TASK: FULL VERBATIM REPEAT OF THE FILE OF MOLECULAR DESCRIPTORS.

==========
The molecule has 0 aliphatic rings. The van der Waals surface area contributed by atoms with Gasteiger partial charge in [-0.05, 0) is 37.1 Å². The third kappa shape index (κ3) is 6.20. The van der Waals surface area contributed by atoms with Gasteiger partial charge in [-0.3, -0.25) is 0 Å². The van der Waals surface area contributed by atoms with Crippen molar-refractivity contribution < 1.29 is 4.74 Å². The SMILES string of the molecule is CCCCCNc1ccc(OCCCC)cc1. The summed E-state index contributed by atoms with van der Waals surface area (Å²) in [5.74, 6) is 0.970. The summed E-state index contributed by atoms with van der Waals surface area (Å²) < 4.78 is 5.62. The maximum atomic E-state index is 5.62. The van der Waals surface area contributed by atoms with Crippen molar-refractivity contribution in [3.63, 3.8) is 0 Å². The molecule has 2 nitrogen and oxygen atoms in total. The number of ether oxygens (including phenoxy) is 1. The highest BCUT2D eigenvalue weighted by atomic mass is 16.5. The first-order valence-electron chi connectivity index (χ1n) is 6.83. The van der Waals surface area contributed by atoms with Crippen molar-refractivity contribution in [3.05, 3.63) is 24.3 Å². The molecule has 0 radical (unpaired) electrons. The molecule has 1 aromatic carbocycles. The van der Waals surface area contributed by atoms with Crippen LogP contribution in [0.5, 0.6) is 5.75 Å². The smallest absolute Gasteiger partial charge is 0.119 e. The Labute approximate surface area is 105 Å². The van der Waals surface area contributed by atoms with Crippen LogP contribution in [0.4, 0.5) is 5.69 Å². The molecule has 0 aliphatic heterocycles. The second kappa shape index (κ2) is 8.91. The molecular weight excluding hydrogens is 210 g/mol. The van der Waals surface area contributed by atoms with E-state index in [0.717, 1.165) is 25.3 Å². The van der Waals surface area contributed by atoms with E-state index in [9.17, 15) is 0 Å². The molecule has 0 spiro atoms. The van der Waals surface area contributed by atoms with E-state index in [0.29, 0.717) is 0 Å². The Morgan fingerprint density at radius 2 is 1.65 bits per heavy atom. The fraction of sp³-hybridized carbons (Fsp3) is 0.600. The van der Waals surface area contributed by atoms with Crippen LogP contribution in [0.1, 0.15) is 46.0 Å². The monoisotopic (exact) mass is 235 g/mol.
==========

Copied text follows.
The molecule has 0 aliphatic rings. The van der Waals surface area contributed by atoms with Gasteiger partial charge in [-0.05, 0) is 37.1 Å². The third kappa shape index (κ3) is 6.20. The van der Waals surface area contributed by atoms with Gasteiger partial charge in [-0.3, -0.25) is 0 Å². The van der Waals surface area contributed by atoms with Crippen molar-refractivity contribution < 1.29 is 4.74 Å². The SMILES string of the molecule is CCCCCNc1ccc(OCCCC)cc1. The summed E-state index contributed by atoms with van der Waals surface area (Å²) in [5.74, 6) is 0.970. The summed E-state index contributed by atoms with van der Waals surface area (Å²) < 4.78 is 5.62. The maximum atomic E-state index is 5.62. The van der Waals surface area contributed by atoms with Crippen molar-refractivity contribution in [3.63, 3.8) is 0 Å². The molecule has 2 nitrogen and oxygen atoms in total. The number of ether oxygens (including phenoxy) is 1. The highest BCUT2D eigenvalue weighted by atomic mass is 16.5. The first-order valence-electron chi connectivity index (χ1n) is 6.83. The van der Waals surface area contributed by atoms with Crippen molar-refractivity contribution in [3.05, 3.63) is 24.3 Å². The molecule has 0 radical (unpaired) electrons. The molecule has 1 aromatic carbocycles. The van der Waals surface area contributed by atoms with Crippen LogP contribution in [0.5, 0.6) is 5.75 Å². The smallest absolute Gasteiger partial charge is 0.119 e. The Labute approximate surface area is 105 Å². The van der Waals surface area contributed by atoms with Crippen LogP contribution in [0.4, 0.5) is 5.69 Å². The molecule has 0 aliphatic heterocycles. The second kappa shape index (κ2) is 8.91. The molecular weight excluding hydrogens is 210 g/mol. The van der Waals surface area contributed by atoms with E-state index in [0.717, 1.165) is 25.3 Å². The van der Waals surface area contributed by atoms with E-state index in [9.17, 15) is 0 Å². The molecule has 0 spiro atoms. The van der Waals surface area contributed by atoms with E-state index in [0.29, 0.717) is 0 Å². The Morgan fingerprint density at radius 2 is 1.65 bits per heavy atom. The fraction of sp³-hybridized carbons (Fsp3) is 0.600. The van der Waals surface area contributed by atoms with Crippen LogP contribution in [0.1, 0.15) is 46.0 Å². The monoisotopic (exact) mass is 235 g/mol.